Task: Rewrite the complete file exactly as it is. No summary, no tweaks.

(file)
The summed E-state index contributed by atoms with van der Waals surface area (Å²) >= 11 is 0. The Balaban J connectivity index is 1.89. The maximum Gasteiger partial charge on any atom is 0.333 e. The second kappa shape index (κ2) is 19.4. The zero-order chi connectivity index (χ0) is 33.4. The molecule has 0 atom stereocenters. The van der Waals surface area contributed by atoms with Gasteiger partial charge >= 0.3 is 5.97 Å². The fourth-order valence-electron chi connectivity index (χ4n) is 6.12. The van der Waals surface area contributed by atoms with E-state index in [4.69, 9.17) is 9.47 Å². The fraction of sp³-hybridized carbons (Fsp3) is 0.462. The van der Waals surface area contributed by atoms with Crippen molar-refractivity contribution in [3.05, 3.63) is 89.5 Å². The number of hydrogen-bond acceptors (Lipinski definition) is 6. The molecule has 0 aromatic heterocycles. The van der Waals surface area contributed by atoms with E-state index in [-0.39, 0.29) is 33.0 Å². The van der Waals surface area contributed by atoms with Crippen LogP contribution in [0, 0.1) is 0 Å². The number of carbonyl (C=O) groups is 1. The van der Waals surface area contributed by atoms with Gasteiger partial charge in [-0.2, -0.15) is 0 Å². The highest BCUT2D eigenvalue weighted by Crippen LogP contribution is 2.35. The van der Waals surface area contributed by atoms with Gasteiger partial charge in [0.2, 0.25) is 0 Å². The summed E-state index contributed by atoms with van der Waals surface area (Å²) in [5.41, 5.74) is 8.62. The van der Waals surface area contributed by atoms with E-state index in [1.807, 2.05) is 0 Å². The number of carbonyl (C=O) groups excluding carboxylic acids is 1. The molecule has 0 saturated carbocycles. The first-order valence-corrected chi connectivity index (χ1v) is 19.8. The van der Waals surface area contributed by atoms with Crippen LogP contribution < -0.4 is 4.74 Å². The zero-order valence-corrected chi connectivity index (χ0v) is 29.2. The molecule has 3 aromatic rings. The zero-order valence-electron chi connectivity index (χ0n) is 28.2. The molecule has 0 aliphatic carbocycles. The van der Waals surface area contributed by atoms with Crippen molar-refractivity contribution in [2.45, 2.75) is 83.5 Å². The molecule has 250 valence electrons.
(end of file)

The summed E-state index contributed by atoms with van der Waals surface area (Å²) >= 11 is 0. The Balaban J connectivity index is 1.89. The maximum Gasteiger partial charge on any atom is 0.333 e. The second kappa shape index (κ2) is 19.4. The zero-order chi connectivity index (χ0) is 33.4. The molecule has 0 atom stereocenters. The van der Waals surface area contributed by atoms with Gasteiger partial charge >= 0.3 is 5.97 Å². The fourth-order valence-electron chi connectivity index (χ4n) is 6.12. The van der Waals surface area contributed by atoms with E-state index in [4.69, 9.17) is 9.47 Å². The fraction of sp³-hybridized carbons (Fsp3) is 0.462. The van der Waals surface area contributed by atoms with Crippen molar-refractivity contribution in [3.05, 3.63) is 89.5 Å². The number of hydrogen-bond acceptors (Lipinski definition) is 6. The molecule has 0 aromatic heterocycles. The van der Waals surface area contributed by atoms with E-state index in [-0.39, 0.29) is 33.0 Å². The van der Waals surface area contributed by atoms with Crippen LogP contribution in [0, 0.1) is 0 Å². The number of carbonyl (C=O) groups is 1. The van der Waals surface area contributed by atoms with Gasteiger partial charge in [-0.2, -0.15) is 0 Å². The highest BCUT2D eigenvalue weighted by Crippen LogP contribution is 2.35. The van der Waals surface area contributed by atoms with Gasteiger partial charge in [0.2, 0.25) is 0 Å². The summed E-state index contributed by atoms with van der Waals surface area (Å²) in [5.41, 5.74) is 8.62. The van der Waals surface area contributed by atoms with E-state index in [1.807, 2.05) is 0 Å². The number of carbonyl (C=O) groups excluding carboxylic acids is 1. The molecule has 0 saturated carbocycles. The first-order valence-corrected chi connectivity index (χ1v) is 19.8. The van der Waals surface area contributed by atoms with Crippen LogP contribution < -0.4 is 4.74 Å². The zero-order valence-corrected chi connectivity index (χ0v) is 29.2. The molecule has 3 aromatic rings. The zero-order valence-electron chi connectivity index (χ0n) is 28.2. The molecule has 0 aliphatic carbocycles. The van der Waals surface area contributed by atoms with Crippen molar-refractivity contribution in [2.45, 2.75) is 83.5 Å². The molecule has 250 valence electrons.